Sunday, January 21, 2018

Tiny x 8... um, 9

If you are a regular follower of our adventures then you are all too familiar with the fact that Nicole likes to look at and photograph tiny things. In more recent times, butterfly and moth eggs have become quite the fascination. 

There is a section of bushes on our way to work that Darlene has named the Oleander Farm.  Since discovering the lifecycle of the Oleander Caterpillar which becomes the Polka Dot Wasp Moth, Nicole has taken to visiting The Farm quite frequently to watch and try to photograph the cycle.

What she has witnessed is amazing.

Polka dot wasp moths laying eggs right in front of her eyes.

So MANY eggs!

Around a week later....  the cats emerge.

When little, their mouths cannot handle the thickness of the leaf so they eat only the first layer.

Lots of eating and several growth stages later... they are ready to pupate and begin the cycle again.

Looking so intently for the tiniest of things requires some up close glasses and some up close proximity.  Occasionally, surprises happen...

           Like the spotting of this unusual egg of which we still don't know the identity.

Sometimes, the sightings are just a little too close for comfort. 

                     Like when Nicole happened upon this beautiful Tropical Orb Weaver

                                      and this Spotless Lady Beetle.  Both new finds.

While turning over leaves looking for the white eggs she had seen the Polka Dot Wasp Moth laying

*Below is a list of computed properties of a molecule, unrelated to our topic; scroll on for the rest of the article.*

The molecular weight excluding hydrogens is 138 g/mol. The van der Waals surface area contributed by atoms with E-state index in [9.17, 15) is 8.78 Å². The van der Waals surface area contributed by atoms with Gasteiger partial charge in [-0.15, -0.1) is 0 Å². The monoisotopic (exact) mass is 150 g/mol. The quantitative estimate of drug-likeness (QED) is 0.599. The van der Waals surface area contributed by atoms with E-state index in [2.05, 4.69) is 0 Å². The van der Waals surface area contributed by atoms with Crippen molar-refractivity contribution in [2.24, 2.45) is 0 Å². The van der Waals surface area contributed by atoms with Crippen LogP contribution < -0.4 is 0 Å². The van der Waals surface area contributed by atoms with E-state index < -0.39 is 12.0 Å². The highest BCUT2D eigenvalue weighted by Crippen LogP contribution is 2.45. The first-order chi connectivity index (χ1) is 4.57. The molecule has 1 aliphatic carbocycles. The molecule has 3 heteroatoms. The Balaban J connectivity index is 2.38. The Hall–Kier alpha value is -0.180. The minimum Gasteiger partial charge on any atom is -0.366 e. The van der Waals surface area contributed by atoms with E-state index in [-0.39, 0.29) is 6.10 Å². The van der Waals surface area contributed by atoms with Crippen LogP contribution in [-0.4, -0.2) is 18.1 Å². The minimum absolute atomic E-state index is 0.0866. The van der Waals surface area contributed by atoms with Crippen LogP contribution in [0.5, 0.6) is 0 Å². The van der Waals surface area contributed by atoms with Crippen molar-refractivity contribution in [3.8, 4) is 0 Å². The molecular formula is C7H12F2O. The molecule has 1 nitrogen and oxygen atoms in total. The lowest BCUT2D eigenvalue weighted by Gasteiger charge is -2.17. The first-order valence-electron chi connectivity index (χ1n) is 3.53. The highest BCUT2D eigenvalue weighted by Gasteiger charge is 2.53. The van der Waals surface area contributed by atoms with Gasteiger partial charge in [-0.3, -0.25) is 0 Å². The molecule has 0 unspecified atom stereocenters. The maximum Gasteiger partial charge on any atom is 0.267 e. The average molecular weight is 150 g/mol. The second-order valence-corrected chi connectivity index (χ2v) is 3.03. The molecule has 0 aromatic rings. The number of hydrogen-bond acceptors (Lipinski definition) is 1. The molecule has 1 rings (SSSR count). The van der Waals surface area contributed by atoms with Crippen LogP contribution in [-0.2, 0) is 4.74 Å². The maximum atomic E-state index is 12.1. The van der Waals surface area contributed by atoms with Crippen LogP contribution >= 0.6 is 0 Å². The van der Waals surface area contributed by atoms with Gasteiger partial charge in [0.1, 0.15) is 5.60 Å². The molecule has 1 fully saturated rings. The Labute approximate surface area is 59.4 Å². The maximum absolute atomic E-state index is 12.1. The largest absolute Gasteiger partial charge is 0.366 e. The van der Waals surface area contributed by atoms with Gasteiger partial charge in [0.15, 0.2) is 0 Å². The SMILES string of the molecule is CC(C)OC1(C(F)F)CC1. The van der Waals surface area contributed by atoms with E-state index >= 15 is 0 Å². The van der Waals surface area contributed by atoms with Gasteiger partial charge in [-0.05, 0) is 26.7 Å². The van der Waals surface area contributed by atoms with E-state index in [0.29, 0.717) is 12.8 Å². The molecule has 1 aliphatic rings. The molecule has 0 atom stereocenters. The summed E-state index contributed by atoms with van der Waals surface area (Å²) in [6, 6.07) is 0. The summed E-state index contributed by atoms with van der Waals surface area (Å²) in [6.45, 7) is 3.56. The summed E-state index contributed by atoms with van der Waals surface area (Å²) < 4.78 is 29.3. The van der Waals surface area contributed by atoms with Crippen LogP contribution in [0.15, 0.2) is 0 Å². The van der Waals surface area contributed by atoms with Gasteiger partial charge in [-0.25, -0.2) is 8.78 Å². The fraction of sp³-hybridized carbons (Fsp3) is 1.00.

Nicole discovered these five beautiful orange ones.  Oh, something different!

Shortly after she caught sight of this Spotted Oleander Moth and held it in her hand for a brief moment before it flew away.

The Spotted Oleander Moth produces another (more rare) caterpillar that loves Oleander bushes called the Spotted Oleander Caterpillar.  Although still orange its coloring is lighter, it possesses beautiful silver / white spots and not so much of the prominent black hair that the regular Oleander Caterpillar has.

We have never seen this caterpillar.  A few days later, Darlene found that one had begun to pupate on her bicycle cover. 

We brought it upstairs hoping to witness the emergence of the Spotted Oleander Wasp Moth but alas it was not meant to be.

This got Nicole thinking about those orange eggs and wondering if they needed a safe place to grow.  When she returned the next day to inspect them..

there were three more perfect little orange eggs on the topside of the same leaf.

Her mind was made up... she was going to adopt these eggs. 

She carefully plucked the leaf from its plant and put it in a safe container for the trip home. 

They remained on the back porch where she checked on them a few times a day every day.  Last night, they started looking dark and she feared they had been taken over by parasites.

But yesterday morning when she checked on them she saw this...

a newly hatched baby cat, one in the process of hatching and a still intact egg.

Before breakfast we had seven baby caterpillars moving about in their container.

Number eight sure looked ready.  You could start to see the orange body color and the black of the hairs.

While Nicole was out gathering more food from the Oleander Farm, the eighth one emerged

and began the process of eating its egg shell

a process which is also known as the caterpillars first official meal.

Oh and upon waking up today we checked in our our day old babies to discover not eight but nine???!!!  There were only eight eggs and caterpillars reportedly cannot be twins but several re-counts later and it is what it is...  NINE BABIES!